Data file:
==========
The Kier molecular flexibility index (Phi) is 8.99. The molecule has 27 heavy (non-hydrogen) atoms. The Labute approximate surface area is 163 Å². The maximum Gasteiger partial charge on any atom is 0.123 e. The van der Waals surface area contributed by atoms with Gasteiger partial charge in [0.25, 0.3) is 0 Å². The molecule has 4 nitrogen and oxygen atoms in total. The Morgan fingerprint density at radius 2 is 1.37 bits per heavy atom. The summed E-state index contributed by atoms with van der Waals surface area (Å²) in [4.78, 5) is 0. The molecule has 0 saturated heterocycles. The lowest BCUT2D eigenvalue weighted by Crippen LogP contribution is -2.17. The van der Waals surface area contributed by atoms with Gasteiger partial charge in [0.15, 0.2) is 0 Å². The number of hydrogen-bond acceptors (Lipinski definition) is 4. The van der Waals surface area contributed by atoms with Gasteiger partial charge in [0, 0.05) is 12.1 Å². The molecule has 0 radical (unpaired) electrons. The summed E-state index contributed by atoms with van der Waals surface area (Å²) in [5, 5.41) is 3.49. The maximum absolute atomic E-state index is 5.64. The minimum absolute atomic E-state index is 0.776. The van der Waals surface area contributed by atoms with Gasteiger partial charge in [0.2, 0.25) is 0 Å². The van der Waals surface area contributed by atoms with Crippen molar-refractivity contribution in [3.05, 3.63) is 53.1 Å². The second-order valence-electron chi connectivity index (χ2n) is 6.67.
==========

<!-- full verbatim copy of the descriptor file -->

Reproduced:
The Kier molecular flexibility index (Phi) is 8.99. The molecule has 27 heavy (non-hydrogen) atoms. The Labute approximate surface area is 163 Å². The maximum Gasteiger partial charge on any atom is 0.123 e. The van der Waals surface area contributed by atoms with Gasteiger partial charge in [0.25, 0.3) is 0 Å². The molecule has 4 nitrogen and oxygen atoms in total. The Morgan fingerprint density at radius 2 is 1.37 bits per heavy atom. The summed E-state index contributed by atoms with van der Waals surface area (Å²) in [4.78, 5) is 0. The molecule has 0 saturated heterocycles. The lowest BCUT2D eigenvalue weighted by Crippen LogP contribution is -2.17. The van der Waals surface area contributed by atoms with Gasteiger partial charge in [0.15, 0.2) is 0 Å². The number of hydrogen-bond acceptors (Lipinski definition) is 4. The van der Waals surface area contributed by atoms with Gasteiger partial charge in [0, 0.05) is 12.1 Å². The molecule has 0 radical (unpaired) electrons. The summed E-state index contributed by atoms with van der Waals surface area (Å²) in [5, 5.41) is 3.49. The maximum absolute atomic E-state index is 5.64. The minimum absolute atomic E-state index is 0.776. The van der Waals surface area contributed by atoms with Gasteiger partial charge in [0.2, 0.25) is 0 Å². The van der Waals surface area contributed by atoms with Crippen molar-refractivity contribution in [3.05, 3.63) is 53.1 Å². The second-order valence-electron chi connectivity index (χ2n) is 6.67.